In the latest episodes of Google’s SEO Snippets video series, John Mueller answers a webmaster’s question regarding 404 errors.
Specifically, the site owner was wondering if 404 errors are a cause for concern when they exist within old versions of a site.
“What should I do with 404s in Search Console that are from ancient versions of my site?”
Mueller briefly explains why 404 errors occur in the first place, and suggests the common SEO best practice of setting up redirects to relevant pages. However, even with redirects in place, 404 errors may still pop up in Search Console.
Site owners may decide to drop redirects because of the overhead costs involved with maintaining them, or they might just forget about the directs being in place. Whatever the case may be, there are now 404s showing up for old sections of a site.
Is this a problem? Well, it depends on how old these parts of the site are. If they’re so old that they’re no longer being linked to internally, and not receiving any traffic, then that’s “perfectly fine.”
If the URLs returning 404 errors are being linked to from other pages of the site, and/or receiving traffic, then they should be dealt with by setting up redirects.
That solution may be easy enough for a handful of URLs, but what if there are many 404 errors showing up? Mueller suggests relying on Search Console’s assessment of the crawl errors.
Google Search Console will sort crawl errors in order of priority. If Search Console determines that all top crawl errors are irrelevant, then it is not necessary to set up redirects.
For Mueller’s full response, see the video and transcription below.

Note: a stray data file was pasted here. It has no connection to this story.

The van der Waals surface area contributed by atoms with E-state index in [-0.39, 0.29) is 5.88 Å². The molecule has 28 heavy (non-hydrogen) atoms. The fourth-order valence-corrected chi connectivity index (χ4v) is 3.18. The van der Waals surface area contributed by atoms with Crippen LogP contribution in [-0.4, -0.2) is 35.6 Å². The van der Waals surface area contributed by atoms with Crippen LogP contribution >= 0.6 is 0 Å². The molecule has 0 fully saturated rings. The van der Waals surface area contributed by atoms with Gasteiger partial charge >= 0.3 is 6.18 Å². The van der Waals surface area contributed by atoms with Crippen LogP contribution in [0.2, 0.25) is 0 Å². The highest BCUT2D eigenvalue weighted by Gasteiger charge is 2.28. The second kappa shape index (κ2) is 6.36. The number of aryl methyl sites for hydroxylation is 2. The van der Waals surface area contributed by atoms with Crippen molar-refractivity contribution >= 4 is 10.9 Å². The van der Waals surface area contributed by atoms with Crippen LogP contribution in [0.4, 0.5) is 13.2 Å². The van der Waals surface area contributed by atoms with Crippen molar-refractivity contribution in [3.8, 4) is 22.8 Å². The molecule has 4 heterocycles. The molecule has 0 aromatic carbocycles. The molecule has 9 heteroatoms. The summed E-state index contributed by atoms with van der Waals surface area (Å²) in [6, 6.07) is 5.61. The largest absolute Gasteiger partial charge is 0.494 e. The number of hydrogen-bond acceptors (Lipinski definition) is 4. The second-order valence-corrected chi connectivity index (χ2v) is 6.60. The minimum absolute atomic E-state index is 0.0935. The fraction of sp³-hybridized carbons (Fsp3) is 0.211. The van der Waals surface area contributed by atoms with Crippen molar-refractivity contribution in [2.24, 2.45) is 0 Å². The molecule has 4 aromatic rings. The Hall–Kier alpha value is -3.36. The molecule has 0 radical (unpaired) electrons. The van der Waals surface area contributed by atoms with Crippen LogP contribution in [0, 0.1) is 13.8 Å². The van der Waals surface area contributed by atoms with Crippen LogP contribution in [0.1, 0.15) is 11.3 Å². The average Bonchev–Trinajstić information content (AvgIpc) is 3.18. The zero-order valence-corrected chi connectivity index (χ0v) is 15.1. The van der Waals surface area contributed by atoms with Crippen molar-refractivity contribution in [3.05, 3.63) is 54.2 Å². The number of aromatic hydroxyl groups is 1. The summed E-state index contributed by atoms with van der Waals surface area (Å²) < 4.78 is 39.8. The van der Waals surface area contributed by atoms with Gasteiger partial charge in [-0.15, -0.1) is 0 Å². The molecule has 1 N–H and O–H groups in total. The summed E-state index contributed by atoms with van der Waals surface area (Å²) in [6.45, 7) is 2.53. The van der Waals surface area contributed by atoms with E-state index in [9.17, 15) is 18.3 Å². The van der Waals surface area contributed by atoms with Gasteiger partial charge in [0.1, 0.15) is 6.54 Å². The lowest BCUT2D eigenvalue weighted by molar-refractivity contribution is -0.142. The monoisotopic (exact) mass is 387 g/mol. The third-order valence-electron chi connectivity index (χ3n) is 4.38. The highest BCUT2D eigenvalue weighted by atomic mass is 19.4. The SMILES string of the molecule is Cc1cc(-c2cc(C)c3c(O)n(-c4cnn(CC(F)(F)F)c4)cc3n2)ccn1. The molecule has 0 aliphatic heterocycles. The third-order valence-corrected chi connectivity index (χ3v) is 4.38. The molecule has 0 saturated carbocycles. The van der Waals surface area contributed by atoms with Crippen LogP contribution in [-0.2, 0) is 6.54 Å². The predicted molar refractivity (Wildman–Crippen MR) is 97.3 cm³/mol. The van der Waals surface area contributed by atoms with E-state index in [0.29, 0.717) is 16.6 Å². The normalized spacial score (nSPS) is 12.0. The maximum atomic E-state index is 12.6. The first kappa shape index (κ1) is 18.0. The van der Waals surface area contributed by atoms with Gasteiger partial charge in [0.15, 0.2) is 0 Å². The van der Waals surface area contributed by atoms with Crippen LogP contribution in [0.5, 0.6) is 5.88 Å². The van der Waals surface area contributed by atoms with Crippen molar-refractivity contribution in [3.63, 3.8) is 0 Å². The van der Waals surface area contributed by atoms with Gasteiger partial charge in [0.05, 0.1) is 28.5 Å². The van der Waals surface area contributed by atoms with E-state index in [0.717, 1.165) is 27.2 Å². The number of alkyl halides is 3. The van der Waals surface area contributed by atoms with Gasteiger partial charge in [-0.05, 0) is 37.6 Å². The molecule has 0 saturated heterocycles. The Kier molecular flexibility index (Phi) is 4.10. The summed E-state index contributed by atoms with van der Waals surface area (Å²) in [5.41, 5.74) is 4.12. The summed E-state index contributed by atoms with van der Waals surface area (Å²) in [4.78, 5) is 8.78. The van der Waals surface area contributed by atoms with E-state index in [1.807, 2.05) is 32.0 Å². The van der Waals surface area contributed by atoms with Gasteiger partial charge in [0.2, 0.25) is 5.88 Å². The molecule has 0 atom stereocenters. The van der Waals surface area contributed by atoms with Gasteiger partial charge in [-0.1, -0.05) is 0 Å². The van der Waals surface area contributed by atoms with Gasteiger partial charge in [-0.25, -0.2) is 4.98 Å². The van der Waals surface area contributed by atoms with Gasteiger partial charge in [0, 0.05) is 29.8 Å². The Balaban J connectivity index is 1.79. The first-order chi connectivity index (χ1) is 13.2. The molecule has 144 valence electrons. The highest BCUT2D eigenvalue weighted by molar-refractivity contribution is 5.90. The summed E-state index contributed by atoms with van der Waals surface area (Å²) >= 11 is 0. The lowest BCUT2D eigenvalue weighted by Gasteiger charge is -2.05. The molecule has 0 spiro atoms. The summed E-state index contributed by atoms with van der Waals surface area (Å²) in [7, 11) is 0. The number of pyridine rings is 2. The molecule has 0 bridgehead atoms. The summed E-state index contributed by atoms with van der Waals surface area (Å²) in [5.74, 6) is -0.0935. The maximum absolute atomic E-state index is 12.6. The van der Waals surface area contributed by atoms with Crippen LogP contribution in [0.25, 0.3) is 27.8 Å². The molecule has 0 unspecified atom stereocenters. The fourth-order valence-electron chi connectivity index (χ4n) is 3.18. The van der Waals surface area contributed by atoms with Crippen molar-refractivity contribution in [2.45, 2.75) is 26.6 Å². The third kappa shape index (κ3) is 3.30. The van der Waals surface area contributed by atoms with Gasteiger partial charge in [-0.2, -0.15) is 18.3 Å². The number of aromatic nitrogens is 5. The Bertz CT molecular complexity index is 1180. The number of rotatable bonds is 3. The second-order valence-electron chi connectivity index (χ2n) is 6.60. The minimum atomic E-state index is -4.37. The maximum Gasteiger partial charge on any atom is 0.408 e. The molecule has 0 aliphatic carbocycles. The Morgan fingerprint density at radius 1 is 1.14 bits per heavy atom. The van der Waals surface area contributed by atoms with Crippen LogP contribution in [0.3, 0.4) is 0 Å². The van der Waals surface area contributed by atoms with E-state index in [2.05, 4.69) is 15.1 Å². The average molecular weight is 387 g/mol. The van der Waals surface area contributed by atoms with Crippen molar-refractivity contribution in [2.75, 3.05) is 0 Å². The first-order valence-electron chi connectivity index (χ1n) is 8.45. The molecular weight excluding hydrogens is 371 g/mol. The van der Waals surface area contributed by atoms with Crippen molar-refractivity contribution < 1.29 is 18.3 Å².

“In your server logs, or analytics, check for traffic to those URLs. If there’s no traffic, that’s great. In Search Console check for links to those URLs. Are there no relevant links? That’s great too. If you see nothing special in either the links, or the traffic, having those pages return 404 is perfectly fine.
If you do see traffic to those URLs, or see links pointing at those URLs, check where they’re coming from and have those links point at the new URLs instead. Or, if it looks like a lot of traffic or links are going to those URLs, perhaps putting a redirect back in place would be more efficient.
That works for a few crawl errors, but what if you have a ton of 404 errors? Search Console makes this easy; it prioritizes crawl errors for you. If the top errors in the report are all irrelevant you can rest assure there is nothing more important further down on the list. Crawl errors for 404s that you don’t want to have indexed don’t negatively effect the rest of your site in search. So take your time to find a good approach that works for you.”
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